The Still Room
And that was that. The cook
wouldn’t let her near the soft fruits,
not to be trusted with blackberries stains,
strawberries and the flesh of the plums.
The starched matriarch nuns her attention
over the jam pan, eyes her
and she, left pimpled with the lemons,
hard and unyielding, takes the blade
to extract, to scratch and scrape
rinds to make the drink. They mist
her eyes red, sting her hands. Then
so much sugar; the weighing aches teeth.
and when the cook, leaves to retrieve
her jars, with a last over the shoulder look,
the maid adds the juice of a secret lime, hiding
the pulped body under yellow trimmings.
She wonders if they will notice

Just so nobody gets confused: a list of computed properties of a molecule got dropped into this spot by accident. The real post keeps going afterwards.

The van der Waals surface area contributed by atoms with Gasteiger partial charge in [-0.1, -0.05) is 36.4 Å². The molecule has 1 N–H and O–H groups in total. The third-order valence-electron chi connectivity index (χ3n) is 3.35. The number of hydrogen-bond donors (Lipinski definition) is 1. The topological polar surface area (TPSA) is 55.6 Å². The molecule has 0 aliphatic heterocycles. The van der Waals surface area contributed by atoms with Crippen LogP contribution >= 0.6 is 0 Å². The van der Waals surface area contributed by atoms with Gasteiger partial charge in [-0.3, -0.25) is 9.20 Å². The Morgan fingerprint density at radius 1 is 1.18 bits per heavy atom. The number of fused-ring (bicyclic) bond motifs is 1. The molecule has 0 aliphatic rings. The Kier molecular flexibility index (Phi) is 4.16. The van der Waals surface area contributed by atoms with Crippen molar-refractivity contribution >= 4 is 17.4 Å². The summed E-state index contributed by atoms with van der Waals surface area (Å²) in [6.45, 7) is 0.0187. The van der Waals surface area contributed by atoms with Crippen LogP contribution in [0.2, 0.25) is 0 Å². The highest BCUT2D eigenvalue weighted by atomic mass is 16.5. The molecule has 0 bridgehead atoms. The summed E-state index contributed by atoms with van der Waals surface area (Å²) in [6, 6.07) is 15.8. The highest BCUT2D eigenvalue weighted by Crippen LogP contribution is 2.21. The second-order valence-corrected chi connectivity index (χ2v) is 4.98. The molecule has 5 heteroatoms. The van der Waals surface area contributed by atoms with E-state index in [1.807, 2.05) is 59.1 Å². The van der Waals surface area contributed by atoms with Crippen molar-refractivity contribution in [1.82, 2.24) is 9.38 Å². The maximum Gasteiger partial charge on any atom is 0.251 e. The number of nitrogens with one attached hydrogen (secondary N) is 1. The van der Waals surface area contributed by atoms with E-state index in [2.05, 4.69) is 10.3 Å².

the change upstairs, on ice, whilst
here, her armpits darken moons.
And then she dabs the sap behind
her ears, the pulse on her wrist;
a sour dissent.
Jennie E. Owen’s writing has been widely published online, in literary journals and anthologies. She teaches Creative Writing for The Open University and lives in Lancashire, UK with her husband and three children. She is currently working on her PhD under the guidance of Manchester Metropolitan University.